Louisiana’s Congressman All Get Fall Challengers
BATON ROUGE, La. (AP) — Democrats were unable to attract candidates for all of Louisiana’s U.S. House races, as the Nov. 6 election sign-up period closed Friday.
All of the state’s congressional representatives drew opposition for their re-election bids, though several face challenges from little-known candidates who have done no fundraising so far.
Libertarians filed paperwork to run in more congressional races than did Democrats, as the party continues to struggle in a state where Republicans have gained significant ground in recent election cycles and the moderate “Blue Dog” Democrats who once held most statewide offices have dwindled.
Democrats signed up to run in three of six congressional districts. Libertarian candidates qualified for five of the races.
“I just think it shows the decline of the Democratic Party,” said Jason Dore, executive director of the Republican Party of Louisiana.
The most high-profile congressional race is in the 3rd District, where two Republican incumbents — Charles Boustany of Lafayette and Jeff Landry of New Iberia — were placed in one district after Louisiana lost a congressional seat due to population shifts. Come January, the state’s number of congressional representatives will go from 7 to 6.
A Democratic candidate for the district emerged Friday as Ron Richard, a Lake Charles personal injury lawyer who’d never run for office, signed up for the race a few hours before the candidate qualifying period ended. He joins GOP and Libertarian challengers for the seat. They will all square off in the open primary contest, with the runoff election set for Dec. 8.
“The working men and women of south Louisiana need somebody working for them, and I quite frankly just don’t see it with the two incumbents,” said Richard, who said he plans to pour his own money into the race.
Richard showed up with the head of the Louisiana Democratic Party, state Sen. Karen Carter Peterson. Peterson, who has led the party for four months, expressed no disappointment about failing to draw a full slate of congressional candidates.
“I’ve consistently said we are going to be strategic and targeted in what we do as a party,” she said. “We are rebuilding. I’m excited about where we are.”
President Barack Obama’s approval ratings remain low in Louisiana, and the state has trended firmly red in recent elections. Democrats couldn’t attract a well-funded challenger to Republican Gov. Bobby Jindal in 2011, or even a full lineup of candidates for all seven statewide positions on the ballot. The GOP held those elected jobs, and has taken the majorities in both the state House and Senate.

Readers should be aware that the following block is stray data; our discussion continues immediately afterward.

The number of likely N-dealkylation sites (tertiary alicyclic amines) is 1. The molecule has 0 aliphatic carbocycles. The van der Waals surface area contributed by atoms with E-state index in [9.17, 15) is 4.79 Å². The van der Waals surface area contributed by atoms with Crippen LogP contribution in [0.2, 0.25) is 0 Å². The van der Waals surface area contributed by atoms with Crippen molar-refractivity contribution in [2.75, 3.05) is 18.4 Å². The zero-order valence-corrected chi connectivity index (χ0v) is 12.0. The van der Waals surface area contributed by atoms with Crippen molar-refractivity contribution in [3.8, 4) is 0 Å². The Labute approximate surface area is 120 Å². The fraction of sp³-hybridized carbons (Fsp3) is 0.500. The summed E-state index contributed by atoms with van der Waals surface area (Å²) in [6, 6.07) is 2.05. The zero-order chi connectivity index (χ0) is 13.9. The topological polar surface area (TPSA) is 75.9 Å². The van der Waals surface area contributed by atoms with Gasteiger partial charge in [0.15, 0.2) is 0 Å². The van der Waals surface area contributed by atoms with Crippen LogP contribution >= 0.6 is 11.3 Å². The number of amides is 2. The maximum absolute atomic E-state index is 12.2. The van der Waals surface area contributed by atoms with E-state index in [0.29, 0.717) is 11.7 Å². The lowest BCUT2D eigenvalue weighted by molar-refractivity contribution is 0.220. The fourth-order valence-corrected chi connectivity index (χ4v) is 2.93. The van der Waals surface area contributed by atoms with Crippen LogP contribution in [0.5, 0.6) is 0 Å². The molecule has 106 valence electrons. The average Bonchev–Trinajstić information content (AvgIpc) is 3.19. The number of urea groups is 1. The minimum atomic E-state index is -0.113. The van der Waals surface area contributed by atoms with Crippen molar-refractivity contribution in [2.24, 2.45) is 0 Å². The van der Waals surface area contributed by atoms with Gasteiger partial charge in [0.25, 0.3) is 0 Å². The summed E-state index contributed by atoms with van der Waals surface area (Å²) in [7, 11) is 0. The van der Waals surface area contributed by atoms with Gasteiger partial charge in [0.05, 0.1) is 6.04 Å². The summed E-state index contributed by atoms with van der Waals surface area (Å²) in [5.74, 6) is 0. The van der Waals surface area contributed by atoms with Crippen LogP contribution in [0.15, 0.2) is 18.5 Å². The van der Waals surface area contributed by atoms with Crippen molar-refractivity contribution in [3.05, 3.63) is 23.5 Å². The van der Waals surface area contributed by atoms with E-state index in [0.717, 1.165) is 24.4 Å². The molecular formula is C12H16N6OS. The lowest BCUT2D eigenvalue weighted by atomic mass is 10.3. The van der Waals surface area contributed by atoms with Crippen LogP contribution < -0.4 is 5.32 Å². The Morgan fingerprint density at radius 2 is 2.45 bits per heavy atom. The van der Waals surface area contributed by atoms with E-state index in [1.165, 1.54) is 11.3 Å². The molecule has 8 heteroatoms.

Democrats hold one of Louisiana’s congressional seats — in the 2nd District, represented by U.S. Rep. Cedric Richmond of New Orleans. With the district redrawn and now stretching up the Mississippi River to Baton Rouge, Richmond attracted several opponents from different parties. But the Democratic Party was expected to hold onto the majority-black district.
“The dynamics there aren’t in our favor,” Dore acknowledged. “I hope we can help there, but it will depend on what kind of resources are available.”
In other U.S. House races:
—Republican Rep. Steve Scalise, of Metairie, faces four challengers, including a Democrat who signed up Friday. Vinny Mendoza, an organic farmer from Ponchatoula, has twice lost congressional races to Scalise and ran unsuccessfully for governor.
—Republican Rep. John Fleming, of Minden, drew a Libertarian opponent earlier this week.
—Republican Rep. Rodney Alexander, the dean of the House delegation from Quitman, had survived two days of qualifying without opposition. But he attracted two challengers Friday: political newcomer Clay Grant, a Libertarian from Boyce, and Ron Ceasar, an Opelousas independent who lost a bid for governor last year.
—Republican Rep. Bill Cassidy, of Baton Rouge, attracted two little-known challengers earlier this week, a Libertarian and an independent.
Also up for election are two seats on the seven-member Louisiana Supreme Court.
Justice John Weimer was re-elected without opposition, but the field is crowded for a seat in the eight-parish Baton Rouge area that is vacant because Chief Justice Catherine “Kitty” Kimball is retiring. Eight candidates are vying for the position, most of them judges from lower courts.
Another open seat in the region involves the state’s utility regulatory agency, the Public Service Commission, representing south-central Louisiana. Six candidates qualified for the race, including Gov. Bobby Jindal’s former natural resources secretary, Scott Angelle, who resigned from his cabinet post to run.